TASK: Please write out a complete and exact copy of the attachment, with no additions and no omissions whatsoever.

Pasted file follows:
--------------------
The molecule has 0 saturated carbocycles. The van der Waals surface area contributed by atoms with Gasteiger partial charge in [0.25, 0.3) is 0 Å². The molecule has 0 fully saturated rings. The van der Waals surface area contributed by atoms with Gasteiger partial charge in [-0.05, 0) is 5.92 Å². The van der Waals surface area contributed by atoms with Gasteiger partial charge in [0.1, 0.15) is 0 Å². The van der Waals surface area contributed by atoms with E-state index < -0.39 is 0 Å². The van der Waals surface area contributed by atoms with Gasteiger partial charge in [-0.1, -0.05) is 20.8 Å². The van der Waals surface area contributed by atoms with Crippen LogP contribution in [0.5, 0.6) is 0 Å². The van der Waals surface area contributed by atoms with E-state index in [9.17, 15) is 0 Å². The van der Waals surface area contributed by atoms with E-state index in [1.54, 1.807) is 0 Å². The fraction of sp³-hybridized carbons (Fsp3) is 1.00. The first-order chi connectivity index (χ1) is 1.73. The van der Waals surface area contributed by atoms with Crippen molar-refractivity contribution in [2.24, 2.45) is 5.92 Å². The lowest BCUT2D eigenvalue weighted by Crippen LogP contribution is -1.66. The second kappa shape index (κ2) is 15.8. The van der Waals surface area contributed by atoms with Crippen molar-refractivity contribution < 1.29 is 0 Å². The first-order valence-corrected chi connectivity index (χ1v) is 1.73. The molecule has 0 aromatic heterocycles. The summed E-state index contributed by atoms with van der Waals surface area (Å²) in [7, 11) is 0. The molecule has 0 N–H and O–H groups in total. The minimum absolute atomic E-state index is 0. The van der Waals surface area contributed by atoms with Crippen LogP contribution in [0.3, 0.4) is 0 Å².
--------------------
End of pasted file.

The molecule has 0 saturated carbocycles. The van der Waals surface area contributed by atoms with Gasteiger partial charge in [0.25, 0.3) is 0 Å². The molecule has 0 fully saturated rings. The van der Waals surface area contributed by atoms with Gasteiger partial charge in [-0.05, 0) is 5.92 Å². The van der Waals surface area contributed by atoms with Gasteiger partial charge in [0.1, 0.15) is 0 Å². The van der Waals surface area contributed by atoms with E-state index < -0.39 is 0 Å². The van der Waals surface area contributed by atoms with Gasteiger partial charge in [-0.1, -0.05) is 20.8 Å². The van der Waals surface area contributed by atoms with Crippen LogP contribution in [0.5, 0.6) is 0 Å². The van der Waals surface area contributed by atoms with E-state index in [9.17, 15) is 0 Å². The van der Waals surface area contributed by atoms with E-state index in [1.54, 1.807) is 0 Å². The fraction of sp³-hybridized carbons (Fsp3) is 1.00. The first-order chi connectivity index (χ1) is 1.73. The van der Waals surface area contributed by atoms with Crippen molar-refractivity contribution in [2.24, 2.45) is 5.92 Å². The lowest BCUT2D eigenvalue weighted by Crippen LogP contribution is -1.66. The second kappa shape index (κ2) is 15.8. The van der Waals surface area contributed by atoms with Crippen molar-refractivity contribution < 1.29 is 0 Å². The first-order valence-corrected chi connectivity index (χ1v) is 1.73. The molecule has 0 aromatic heterocycles. The summed E-state index contributed by atoms with van der Waals surface area (Å²) in [7, 11) is 0. The molecule has 0 N–H and O–H groups in total. The minimum absolute atomic E-state index is 0. The van der Waals surface area contributed by atoms with Crippen LogP contribution in [0.3, 0.4) is 0 Å².